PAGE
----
External standards

Comey was on the Colbert show the other day. The Times took some notes.

In recent days Trump has been furiously tweeting about Comey, even suggesting he should be put in jail.

Colbert asked him how he felt about Trump’s twitter insults.

Comey told Colbert that the episode seemed to reflect the reasons he decided to write “A Higher Loyalty”: to remind the country that it should not take the president’s public acts too lightly.

“My first reaction to those kinds of tweets is a shrug — like, ‘Oh, there he goes again.’ But actually then I caught myself and I said, ‘Wait a minute. If I’m shrugging, are the rest of the country shrugging? And does that mean we’ve become numb to this?’ It’s not O.K. for the president of the United States to say a private citizen should be in jail. It’s not normal, it’s not acceptable, it’s not O.K. But it’s happened so much, there’s a danger we’re now numb to it, and the norm has been destroyed. And I feel that norm destroying in my own shrug. So we can’t allow that to happen. We have to talk about it and call it out. It’s not O.K.

That’s one good thing about social media, and blogs, even though that also cuts the other way. We now have the ability to refrain from shrugging things off; we can make a fuss now, a public fuss. That cuts both ways because so can everyone else and some of everyone else=Trump and people who like Trump and people who use this new tool to insult women and other underlings. We can make a fuss and they can make a fuss.

Comey was also on Fresh Air.

GROSS: And he asked for your loyalty again, and how did it end?

COMEY: He came back to loyalty again and said, I need loyalty. And I paused, and I said, I will always be honest with you. And he said, after a pause, that’s what I want – honest loyalty. And I paused, desperately looking for a way to get out of this incredibly awkward conversation. I said, you’ll get that from me, knowing what I meant and believing that given the conversation that had happened since we started the meal, he understood what I meant by that. And then we were out of that particular part of the conversation.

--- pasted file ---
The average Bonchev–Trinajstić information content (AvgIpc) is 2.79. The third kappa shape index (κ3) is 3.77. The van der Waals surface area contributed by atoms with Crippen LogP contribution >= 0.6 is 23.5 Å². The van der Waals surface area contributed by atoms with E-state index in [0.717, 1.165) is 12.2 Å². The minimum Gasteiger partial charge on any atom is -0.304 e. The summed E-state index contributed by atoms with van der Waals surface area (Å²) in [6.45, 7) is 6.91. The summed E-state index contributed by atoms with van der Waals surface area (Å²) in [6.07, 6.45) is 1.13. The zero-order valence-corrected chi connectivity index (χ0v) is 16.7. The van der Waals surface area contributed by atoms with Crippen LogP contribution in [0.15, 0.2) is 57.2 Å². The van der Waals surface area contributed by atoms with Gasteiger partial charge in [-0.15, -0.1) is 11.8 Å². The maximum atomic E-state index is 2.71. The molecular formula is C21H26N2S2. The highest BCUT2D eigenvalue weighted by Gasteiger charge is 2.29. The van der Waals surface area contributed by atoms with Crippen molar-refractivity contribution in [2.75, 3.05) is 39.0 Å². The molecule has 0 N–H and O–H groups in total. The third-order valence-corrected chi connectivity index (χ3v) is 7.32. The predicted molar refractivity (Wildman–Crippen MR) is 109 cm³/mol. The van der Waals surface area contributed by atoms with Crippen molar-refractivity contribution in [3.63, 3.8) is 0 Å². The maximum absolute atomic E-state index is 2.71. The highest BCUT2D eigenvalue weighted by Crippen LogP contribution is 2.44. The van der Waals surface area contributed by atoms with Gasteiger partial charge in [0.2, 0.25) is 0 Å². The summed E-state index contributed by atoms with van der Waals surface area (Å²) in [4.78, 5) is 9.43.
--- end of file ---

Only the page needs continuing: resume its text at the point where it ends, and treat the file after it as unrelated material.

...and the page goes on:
GROSS: That’s one example of the times that you compare the president’s behavior to the Mafia. And you’re familiar with the Mafia because you prosecuted them when you were in the New York office. So usually with the Mafia, there’s transactional relationships. You know, I’m going to give you this. I expect something in return. I expect your loyalty. But beneath all of that is a threat. Like, if you don’t give me your loyalty or if, you know, in spite of all my compliments to you, you betray me in some way, something’s going to happen. Did you sense that beneath this conversation there was any kind of threat?

COMEY: Well, certainly not the kind of threat that La Cosa Nostra, the Mafia, would make explicit or implicit. And I don’t mean by comparing Donald Trump’s leadership culture to that of a Mafia boss to suggest he’s out there breaking legs or, you know, bombing shops when people don’t make their payments. And I didn’t get a sense of any kind of dark threat like that. But what I mean by the comparison is they’re strikingly similar in the centrality of the boss and in there being no external reference points other than the boss.

Most ethical leaders make judgments, hard judgments, by calling on some external reference points – a religious tradition, philosophy, logic, history, practice, something external to the leader but in the Mafia, and in my experience in Donald Trump’s world, there are no external reference points. It’s what is best for the boss? What will serve the boss best? How do we get the boss what he wants? It’s all about me as the leader.

Yes. It’s all about one giant all-encompassing ego. That’s no good. No one person is that important, and certainly not a Mafia boss or Donald Trump. But really no one is. Everyone has rights, and no one has extra rights.

It’s interesting that Comey doesn’t cite human rights as one of his examples of an external standard. It’s a pretty good one.

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